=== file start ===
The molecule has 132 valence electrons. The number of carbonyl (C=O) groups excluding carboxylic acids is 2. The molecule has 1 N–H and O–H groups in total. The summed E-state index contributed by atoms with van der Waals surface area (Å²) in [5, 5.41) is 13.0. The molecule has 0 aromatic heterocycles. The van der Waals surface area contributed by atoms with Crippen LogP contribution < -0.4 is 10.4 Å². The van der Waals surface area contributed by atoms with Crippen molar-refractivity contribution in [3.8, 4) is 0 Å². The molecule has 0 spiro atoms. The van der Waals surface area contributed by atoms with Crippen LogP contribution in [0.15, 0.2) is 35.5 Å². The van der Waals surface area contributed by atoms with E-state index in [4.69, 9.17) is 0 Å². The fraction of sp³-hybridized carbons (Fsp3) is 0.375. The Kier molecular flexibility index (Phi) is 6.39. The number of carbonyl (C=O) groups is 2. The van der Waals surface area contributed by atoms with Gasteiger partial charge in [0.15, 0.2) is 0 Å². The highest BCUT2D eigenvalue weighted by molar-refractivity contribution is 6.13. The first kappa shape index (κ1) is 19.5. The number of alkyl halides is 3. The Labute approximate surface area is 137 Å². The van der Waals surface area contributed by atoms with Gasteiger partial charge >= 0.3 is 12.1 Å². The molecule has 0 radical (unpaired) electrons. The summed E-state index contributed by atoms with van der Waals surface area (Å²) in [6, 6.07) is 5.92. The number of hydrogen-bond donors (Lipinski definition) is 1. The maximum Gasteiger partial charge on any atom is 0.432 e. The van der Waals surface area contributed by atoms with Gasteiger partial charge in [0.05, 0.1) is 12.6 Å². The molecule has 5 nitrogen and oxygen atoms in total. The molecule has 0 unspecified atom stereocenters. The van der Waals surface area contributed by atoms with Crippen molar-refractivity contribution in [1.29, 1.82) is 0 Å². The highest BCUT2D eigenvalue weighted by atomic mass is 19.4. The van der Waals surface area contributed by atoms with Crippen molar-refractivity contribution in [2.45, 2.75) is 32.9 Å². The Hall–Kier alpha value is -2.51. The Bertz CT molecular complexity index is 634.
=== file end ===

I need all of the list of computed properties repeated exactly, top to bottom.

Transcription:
The molecule has 132 valence electrons. The number of carbonyl (C=O) groups excluding carboxylic acids is 2. The molecule has 1 N–H and O–H groups in total. The summed E-state index contributed by atoms with van der Waals surface area (Å²) in [5, 5.41) is 13.0. The molecule has 0 aromatic heterocycles. The van der Waals surface area contributed by atoms with Crippen LogP contribution < -0.4 is 10.4 Å². The van der Waals surface area contributed by atoms with Crippen molar-refractivity contribution in [3.8, 4) is 0 Å². The molecule has 0 spiro atoms. The van der Waals surface area contributed by atoms with Crippen LogP contribution in [0.15, 0.2) is 35.5 Å². The van der Waals surface area contributed by atoms with E-state index in [4.69, 9.17) is 0 Å². The fraction of sp³-hybridized carbons (Fsp3) is 0.375. The Kier molecular flexibility index (Phi) is 6.39. The number of carbonyl (C=O) groups is 2. The van der Waals surface area contributed by atoms with Gasteiger partial charge in [0.15, 0.2) is 0 Å². The highest BCUT2D eigenvalue weighted by molar-refractivity contribution is 6.13. The first kappa shape index (κ1) is 19.5. The number of alkyl halides is 3. The Labute approximate surface area is 137 Å². The van der Waals surface area contributed by atoms with Gasteiger partial charge >= 0.3 is 12.1 Å². The molecule has 0 radical (unpaired) electrons. The summed E-state index contributed by atoms with van der Waals surface area (Å²) in [6, 6.07) is 5.92. The number of hydrogen-bond donors (Lipinski definition) is 1. The maximum Gasteiger partial charge on any atom is 0.432 e. The van der Waals surface area contributed by atoms with Gasteiger partial charge in [0.05, 0.1) is 12.6 Å². The molecule has 5 nitrogen and oxygen atoms in total. The molecule has 0 unspecified atom stereocenters. The van der Waals surface area contributed by atoms with Crippen molar-refractivity contribution in [1.29, 1.82) is 0 Å². The highest BCUT2D eigenvalue weighted by atomic mass is 19.4. The van der Waals surface area contributed by atoms with Crippen molar-refractivity contribution in [2.45, 2.75) is 32.9 Å². The Hall–Kier alpha value is -2.51. The Bertz CT molecular complexity index is 634.